Spain’s far-right Vox eye share of power in Madrid

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The people of Madrid vote on Tuesday in a regional election that has brought management of the Covid pandemic under scrutiny and highlighted Spain’s deeply divided national politics.

After a rancorous campaign that has included death threats, the conservative regional president, Isabel Díaz Ayuso, appears to be heading for victory, with some polls showing her Popular Party (PP) doubling its share of seats in the Madrid assembly.

But that might not be enough for her to avoid needing the support of another party in order to form a new administration.

The PP has governed Madrid for the last 26 years and since 2019 it has done so in a coalition with Ciudadanos (Citizens), which is expected to struggle to win any seats in this election. Instead, Ms Ayuso might have to turn to the far-right Vox, which is the third-biggest party in the Spanish parliament.

‘I want to govern alone’
So far, the 42-year-old has batted away questions about that possibility.

“I want to govern alone,” she said. “Coalitions are not good, particularly at times when deep-rooted reforms need to be implemented to recover normal life in Madrid.”

Ms Ayuso’s team are hoping that, even if she does not secure the 69 seats needed to form an absolute majority, that a divided left will be unable to prevent her from forming a minority administration. Such an outcome could still mean she needs Vox’s support in a confidence-and-supply arrangement.

Although other parties have attacked Vox during the campaign for claiming that immigrant minors are a burden on regional finances, polling firm Metroscopia found that 78% of PP voters were in favour of their party forming a coalition with the far-right.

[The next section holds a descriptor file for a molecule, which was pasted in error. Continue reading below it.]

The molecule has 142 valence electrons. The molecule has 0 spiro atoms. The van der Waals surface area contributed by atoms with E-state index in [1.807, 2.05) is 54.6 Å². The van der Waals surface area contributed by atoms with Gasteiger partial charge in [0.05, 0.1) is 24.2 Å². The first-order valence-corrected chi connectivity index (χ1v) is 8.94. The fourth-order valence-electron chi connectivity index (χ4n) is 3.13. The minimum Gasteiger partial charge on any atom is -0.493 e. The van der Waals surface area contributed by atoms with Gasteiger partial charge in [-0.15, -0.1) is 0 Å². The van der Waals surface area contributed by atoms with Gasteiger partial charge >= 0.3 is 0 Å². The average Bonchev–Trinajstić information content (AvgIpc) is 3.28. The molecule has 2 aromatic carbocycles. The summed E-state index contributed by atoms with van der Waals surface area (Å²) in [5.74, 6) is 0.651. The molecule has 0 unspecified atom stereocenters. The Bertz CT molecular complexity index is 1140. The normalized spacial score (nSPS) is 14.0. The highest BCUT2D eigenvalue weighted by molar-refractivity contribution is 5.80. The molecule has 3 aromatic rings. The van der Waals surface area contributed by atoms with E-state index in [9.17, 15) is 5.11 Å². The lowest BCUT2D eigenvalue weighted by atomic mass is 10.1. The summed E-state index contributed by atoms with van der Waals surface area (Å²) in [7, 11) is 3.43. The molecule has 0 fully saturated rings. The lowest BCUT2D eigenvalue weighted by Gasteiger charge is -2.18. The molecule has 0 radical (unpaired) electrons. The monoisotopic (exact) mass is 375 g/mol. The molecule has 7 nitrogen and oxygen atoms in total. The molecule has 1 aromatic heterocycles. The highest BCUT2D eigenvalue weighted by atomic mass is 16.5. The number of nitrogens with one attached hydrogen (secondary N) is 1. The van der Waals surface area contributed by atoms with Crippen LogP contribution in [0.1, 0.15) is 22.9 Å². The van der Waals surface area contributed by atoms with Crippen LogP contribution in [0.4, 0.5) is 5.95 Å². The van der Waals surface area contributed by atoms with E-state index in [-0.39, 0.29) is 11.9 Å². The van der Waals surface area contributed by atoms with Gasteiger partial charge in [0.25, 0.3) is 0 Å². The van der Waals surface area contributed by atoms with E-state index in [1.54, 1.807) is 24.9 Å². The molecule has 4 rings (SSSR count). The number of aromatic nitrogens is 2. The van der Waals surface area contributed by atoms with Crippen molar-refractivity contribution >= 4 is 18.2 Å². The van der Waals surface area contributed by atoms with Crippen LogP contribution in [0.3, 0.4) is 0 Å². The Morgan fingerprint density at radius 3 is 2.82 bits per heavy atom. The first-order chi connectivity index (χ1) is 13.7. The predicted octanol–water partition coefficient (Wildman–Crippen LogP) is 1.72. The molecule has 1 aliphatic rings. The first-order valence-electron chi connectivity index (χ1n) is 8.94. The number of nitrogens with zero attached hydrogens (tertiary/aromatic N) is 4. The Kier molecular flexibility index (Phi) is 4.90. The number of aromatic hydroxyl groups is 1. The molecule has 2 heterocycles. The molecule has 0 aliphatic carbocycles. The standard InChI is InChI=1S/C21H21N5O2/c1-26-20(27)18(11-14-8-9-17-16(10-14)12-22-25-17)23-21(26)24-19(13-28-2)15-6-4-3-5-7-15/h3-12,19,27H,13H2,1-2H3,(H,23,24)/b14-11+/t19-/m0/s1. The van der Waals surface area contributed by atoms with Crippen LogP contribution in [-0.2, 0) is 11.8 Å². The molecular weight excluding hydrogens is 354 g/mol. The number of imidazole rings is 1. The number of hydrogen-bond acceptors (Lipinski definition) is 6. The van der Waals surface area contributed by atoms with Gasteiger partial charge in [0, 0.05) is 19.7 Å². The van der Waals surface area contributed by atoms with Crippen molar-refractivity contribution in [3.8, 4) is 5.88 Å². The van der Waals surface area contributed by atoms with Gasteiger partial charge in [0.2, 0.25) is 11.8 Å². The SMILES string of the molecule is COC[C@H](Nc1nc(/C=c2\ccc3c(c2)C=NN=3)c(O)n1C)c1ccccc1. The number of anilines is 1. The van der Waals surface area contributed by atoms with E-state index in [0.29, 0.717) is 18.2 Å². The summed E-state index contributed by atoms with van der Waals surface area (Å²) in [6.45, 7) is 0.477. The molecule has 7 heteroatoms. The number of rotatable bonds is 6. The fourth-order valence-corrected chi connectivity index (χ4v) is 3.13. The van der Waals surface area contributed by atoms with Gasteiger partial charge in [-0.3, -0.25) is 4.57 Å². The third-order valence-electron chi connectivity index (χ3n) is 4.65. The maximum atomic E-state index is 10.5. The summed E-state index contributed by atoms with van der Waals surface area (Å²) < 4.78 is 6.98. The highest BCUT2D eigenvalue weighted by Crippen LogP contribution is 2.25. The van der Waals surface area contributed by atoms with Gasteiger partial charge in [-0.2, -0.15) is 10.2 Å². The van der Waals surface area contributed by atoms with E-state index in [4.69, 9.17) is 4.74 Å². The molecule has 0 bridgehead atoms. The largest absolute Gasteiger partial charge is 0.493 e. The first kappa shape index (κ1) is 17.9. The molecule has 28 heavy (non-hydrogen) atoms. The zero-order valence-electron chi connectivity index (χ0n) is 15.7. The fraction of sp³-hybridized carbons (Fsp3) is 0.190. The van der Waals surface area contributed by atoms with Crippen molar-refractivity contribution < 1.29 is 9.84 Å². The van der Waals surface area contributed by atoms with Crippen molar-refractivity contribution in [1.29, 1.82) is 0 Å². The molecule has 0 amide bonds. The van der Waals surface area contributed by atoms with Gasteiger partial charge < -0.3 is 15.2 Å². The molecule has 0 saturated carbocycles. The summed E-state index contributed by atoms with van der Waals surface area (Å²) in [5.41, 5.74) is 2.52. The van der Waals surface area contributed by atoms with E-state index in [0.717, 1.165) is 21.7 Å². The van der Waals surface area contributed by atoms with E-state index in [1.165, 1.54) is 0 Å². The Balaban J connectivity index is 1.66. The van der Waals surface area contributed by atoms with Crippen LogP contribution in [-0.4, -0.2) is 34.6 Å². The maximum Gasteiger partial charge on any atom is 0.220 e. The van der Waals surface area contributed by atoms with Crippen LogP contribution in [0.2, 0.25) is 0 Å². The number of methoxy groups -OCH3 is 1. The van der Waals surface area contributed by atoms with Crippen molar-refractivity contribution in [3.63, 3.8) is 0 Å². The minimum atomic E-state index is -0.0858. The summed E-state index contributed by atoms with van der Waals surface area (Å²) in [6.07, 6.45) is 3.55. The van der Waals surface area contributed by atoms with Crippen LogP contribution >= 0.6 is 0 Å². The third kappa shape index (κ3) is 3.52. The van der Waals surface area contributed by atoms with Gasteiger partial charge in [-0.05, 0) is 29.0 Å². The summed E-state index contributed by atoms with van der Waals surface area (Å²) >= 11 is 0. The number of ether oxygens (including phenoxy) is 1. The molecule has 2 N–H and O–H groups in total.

Ms Ayuso says her campaign slogan, the single word “Freedom”, summarises her libertarian, right-of-centre ideology.

That includes lowering taxes and encouraging bullfights, as well as a relatively hands-off approach to coronavirus restrictions. Throughout the pandemic, Ms Ayuso has pushed for fewer controls in order to protect the capital’s economy. This has meant that Madrid’s bars and restaurants, for example, have been able to operate closer to normal circumstances than most other cities in Spain.

“During the hardest months of the pandemic we have shown that living the Madrid lifestyle means people work responsibly, they are treated as adults,” she said.

But critics point to the fact that Madrid has the second-highest infection rate per 100,000 inhabitants of Spain’s regions, after the Basque Country, and the highest percentage of intensive care units occupied by Covid patients, at 44%

Ms Ayuso has clashed with Spain’s Socialist prime minister, Pedro Sánchez, who has frequently appealed to the Madrid administration to introduce tougher restrictions. On the campaign trail, Mr Sánchez accused Ms Ayuso of “polarisation, insults, provocations and fireworks — just what Madrid doesn’t need”.

In turn, Ms Ayuso accuses the central government of being in the hands of Venezuela-style radicals.

Spate of death threats
The acrimonious nature of the election campaign reflects the deep split between left and right in Spain’s national politics. A spate of death threats sent to several politicians – most of them on the left although Ms Ayuso was also targeted – has added to the tension.

The candidate for the leftist Unidas Podemos (UP), Pablo Iglesias, is among those who have received the threats, revealing that members of his family had been targeted when he was sent four bullet casings in the post.

However, the Vox candidate, Rocío Monasterio, cast doubt on the threat against him and refused to condemn it specifically, causing the main leftist parties – UP, the Socialists and Más Madrid – to boycott campaign debates involving the far-right party.

Meanwhile, Mr Iglesias, who resigned as deputy prime minister in order to run in this local election, has cast the upcoming vote as a drastic choice between the parties on the left and the PP and Vox on the right.


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